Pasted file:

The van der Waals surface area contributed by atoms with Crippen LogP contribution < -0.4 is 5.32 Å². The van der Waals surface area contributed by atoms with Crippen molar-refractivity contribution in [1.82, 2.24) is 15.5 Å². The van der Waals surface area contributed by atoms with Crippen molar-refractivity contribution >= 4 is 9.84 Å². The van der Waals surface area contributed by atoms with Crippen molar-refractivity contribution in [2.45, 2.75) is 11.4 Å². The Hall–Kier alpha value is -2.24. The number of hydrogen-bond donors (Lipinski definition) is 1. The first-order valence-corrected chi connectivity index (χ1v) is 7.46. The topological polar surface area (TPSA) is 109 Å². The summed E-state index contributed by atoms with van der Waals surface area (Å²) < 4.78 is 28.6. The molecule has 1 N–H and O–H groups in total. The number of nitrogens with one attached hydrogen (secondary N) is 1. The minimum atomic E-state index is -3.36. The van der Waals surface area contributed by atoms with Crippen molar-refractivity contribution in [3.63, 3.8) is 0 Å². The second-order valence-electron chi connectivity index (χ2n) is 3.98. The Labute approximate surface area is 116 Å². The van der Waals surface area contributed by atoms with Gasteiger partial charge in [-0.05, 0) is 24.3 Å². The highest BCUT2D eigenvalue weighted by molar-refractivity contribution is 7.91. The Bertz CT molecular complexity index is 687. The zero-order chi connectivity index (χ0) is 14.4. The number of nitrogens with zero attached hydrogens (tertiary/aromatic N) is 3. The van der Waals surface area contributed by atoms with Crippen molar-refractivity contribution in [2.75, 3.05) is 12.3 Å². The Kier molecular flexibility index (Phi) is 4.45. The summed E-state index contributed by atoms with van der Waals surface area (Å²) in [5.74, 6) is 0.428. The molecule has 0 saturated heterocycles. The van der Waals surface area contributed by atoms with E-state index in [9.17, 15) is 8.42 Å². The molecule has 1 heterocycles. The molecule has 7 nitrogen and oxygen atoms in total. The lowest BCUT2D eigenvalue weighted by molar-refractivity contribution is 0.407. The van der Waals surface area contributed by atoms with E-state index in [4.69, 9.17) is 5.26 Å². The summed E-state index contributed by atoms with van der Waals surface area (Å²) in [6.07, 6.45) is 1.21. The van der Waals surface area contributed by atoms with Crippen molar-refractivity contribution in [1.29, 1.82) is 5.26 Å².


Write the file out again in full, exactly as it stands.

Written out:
The van der Waals surface area contributed by atoms with Crippen LogP contribution < -0.4 is 5.32 Å². The van der Waals surface area contributed by atoms with Crippen molar-refractivity contribution in [1.82, 2.24) is 15.5 Å². The van der Waals surface area contributed by atoms with Crippen molar-refractivity contribution >= 4 is 9.84 Å². The van der Waals surface area contributed by atoms with Crippen molar-refractivity contribution in [2.45, 2.75) is 11.4 Å². The Hall–Kier alpha value is -2.24. The number of hydrogen-bond donors (Lipinski definition) is 1. The first-order valence-corrected chi connectivity index (χ1v) is 7.46. The topological polar surface area (TPSA) is 109 Å². The summed E-state index contributed by atoms with van der Waals surface area (Å²) < 4.78 is 28.6. The molecule has 1 N–H and O–H groups in total. The number of nitrogens with one attached hydrogen (secondary N) is 1. The minimum atomic E-state index is -3.36. The van der Waals surface area contributed by atoms with Crippen molar-refractivity contribution in [3.63, 3.8) is 0 Å². The second-order valence-electron chi connectivity index (χ2n) is 3.98. The Labute approximate surface area is 116 Å². The van der Waals surface area contributed by atoms with Gasteiger partial charge in [-0.05, 0) is 24.3 Å². The highest BCUT2D eigenvalue weighted by molar-refractivity contribution is 7.91. The Bertz CT molecular complexity index is 687. The zero-order chi connectivity index (χ0) is 14.4. The number of nitrogens with zero attached hydrogens (tertiary/aromatic N) is 3. The van der Waals surface area contributed by atoms with Crippen molar-refractivity contribution in [2.75, 3.05) is 12.3 Å². The Kier molecular flexibility index (Phi) is 4.45. The summed E-state index contributed by atoms with van der Waals surface area (Å²) in [5.74, 6) is 0.428. The molecule has 0 saturated heterocycles. The van der Waals surface area contributed by atoms with E-state index in [9.17, 15) is 8.42 Å². The molecule has 1 heterocycles. The molecule has 7 nitrogen and oxygen atoms in total. The lowest BCUT2D eigenvalue weighted by molar-refractivity contribution is 0.407. The van der Waals surface area contributed by atoms with E-state index in [4.69, 9.17) is 5.26 Å². The summed E-state index contributed by atoms with van der Waals surface area (Å²) in [6.07, 6.45) is 1.21. The van der Waals surface area contributed by atoms with Crippen molar-refractivity contribution in [1.29, 1.82) is 5.26 Å².